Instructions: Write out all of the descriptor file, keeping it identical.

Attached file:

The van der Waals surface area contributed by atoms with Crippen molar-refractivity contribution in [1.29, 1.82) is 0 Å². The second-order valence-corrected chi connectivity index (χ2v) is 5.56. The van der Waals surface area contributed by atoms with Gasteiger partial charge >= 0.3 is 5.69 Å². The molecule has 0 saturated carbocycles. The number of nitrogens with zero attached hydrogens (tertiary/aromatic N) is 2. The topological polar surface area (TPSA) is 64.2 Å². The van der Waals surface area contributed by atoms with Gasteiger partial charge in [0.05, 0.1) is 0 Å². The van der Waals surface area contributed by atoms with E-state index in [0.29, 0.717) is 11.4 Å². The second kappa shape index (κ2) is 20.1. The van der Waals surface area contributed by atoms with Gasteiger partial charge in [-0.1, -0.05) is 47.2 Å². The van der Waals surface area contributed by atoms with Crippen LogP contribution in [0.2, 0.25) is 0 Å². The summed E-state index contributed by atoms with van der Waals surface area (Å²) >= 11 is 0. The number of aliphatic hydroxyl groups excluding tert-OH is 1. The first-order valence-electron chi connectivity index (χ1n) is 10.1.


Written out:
The van der Waals surface area contributed by atoms with Crippen molar-refractivity contribution in [1.29, 1.82) is 0 Å². The second-order valence-corrected chi connectivity index (χ2v) is 5.56. The van der Waals surface area contributed by atoms with Gasteiger partial charge >= 0.3 is 5.69 Å². The molecule has 0 saturated carbocycles. The number of nitrogens with zero attached hydrogens (tertiary/aromatic N) is 2. The topological polar surface area (TPSA) is 64.2 Å². The van der Waals surface area contributed by atoms with Gasteiger partial charge in [0.05, 0.1) is 0 Å². The van der Waals surface area contributed by atoms with E-state index in [0.29, 0.717) is 11.4 Å². The second kappa shape index (κ2) is 20.1. The van der Waals surface area contributed by atoms with Gasteiger partial charge in [-0.1, -0.05) is 47.2 Å². The van der Waals surface area contributed by atoms with Crippen LogP contribution in [0.2, 0.25) is 0 Å². The summed E-state index contributed by atoms with van der Waals surface area (Å²) >= 11 is 0. The number of aliphatic hydroxyl groups excluding tert-OH is 1. The first-order valence-electron chi connectivity index (χ1n) is 10.1.